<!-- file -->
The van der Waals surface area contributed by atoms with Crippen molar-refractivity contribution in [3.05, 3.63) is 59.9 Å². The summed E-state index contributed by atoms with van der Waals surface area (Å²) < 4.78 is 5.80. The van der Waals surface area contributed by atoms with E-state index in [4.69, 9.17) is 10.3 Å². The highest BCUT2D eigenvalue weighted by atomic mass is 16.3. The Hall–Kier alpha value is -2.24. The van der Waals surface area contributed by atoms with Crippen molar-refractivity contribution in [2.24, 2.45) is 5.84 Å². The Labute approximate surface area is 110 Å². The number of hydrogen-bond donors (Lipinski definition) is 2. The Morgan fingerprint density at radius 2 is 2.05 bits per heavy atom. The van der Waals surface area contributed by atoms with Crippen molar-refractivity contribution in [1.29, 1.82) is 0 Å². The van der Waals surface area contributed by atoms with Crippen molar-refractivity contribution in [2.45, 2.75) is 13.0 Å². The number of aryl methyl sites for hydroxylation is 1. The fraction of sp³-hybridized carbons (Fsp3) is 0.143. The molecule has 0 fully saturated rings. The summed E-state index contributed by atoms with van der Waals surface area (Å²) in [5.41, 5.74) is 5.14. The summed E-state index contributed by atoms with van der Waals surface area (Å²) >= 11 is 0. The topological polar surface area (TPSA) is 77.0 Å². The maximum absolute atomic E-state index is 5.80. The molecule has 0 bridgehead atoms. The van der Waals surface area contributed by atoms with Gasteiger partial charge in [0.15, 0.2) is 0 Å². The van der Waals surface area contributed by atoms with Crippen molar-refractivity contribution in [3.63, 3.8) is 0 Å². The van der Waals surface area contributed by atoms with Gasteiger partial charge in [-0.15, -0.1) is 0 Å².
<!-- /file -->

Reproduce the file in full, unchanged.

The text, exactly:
The van der Waals surface area contributed by atoms with Crippen molar-refractivity contribution in [3.05, 3.63) is 59.9 Å². The summed E-state index contributed by atoms with van der Waals surface area (Å²) < 4.78 is 5.80. The van der Waals surface area contributed by atoms with E-state index in [4.69, 9.17) is 10.3 Å². The highest BCUT2D eigenvalue weighted by atomic mass is 16.3. The Hall–Kier alpha value is -2.24. The van der Waals surface area contributed by atoms with Crippen molar-refractivity contribution in [2.24, 2.45) is 5.84 Å². The Labute approximate surface area is 110 Å². The number of hydrogen-bond donors (Lipinski definition) is 2. The Morgan fingerprint density at radius 2 is 2.05 bits per heavy atom. The van der Waals surface area contributed by atoms with Crippen molar-refractivity contribution in [1.29, 1.82) is 0 Å². The van der Waals surface area contributed by atoms with Crippen molar-refractivity contribution in [2.45, 2.75) is 13.0 Å². The number of aryl methyl sites for hydroxylation is 1. The fraction of sp³-hybridized carbons (Fsp3) is 0.143. The molecule has 0 fully saturated rings. The summed E-state index contributed by atoms with van der Waals surface area (Å²) in [5.41, 5.74) is 5.14. The summed E-state index contributed by atoms with van der Waals surface area (Å²) >= 11 is 0. The topological polar surface area (TPSA) is 77.0 Å². The maximum absolute atomic E-state index is 5.80. The molecule has 0 bridgehead atoms. The van der Waals surface area contributed by atoms with Gasteiger partial charge in [0.15, 0.2) is 0 Å². The van der Waals surface area contributed by atoms with Crippen molar-refractivity contribution in [3.63, 3.8) is 0 Å². The van der Waals surface area contributed by atoms with Gasteiger partial charge in [-0.15, -0.1) is 0 Å².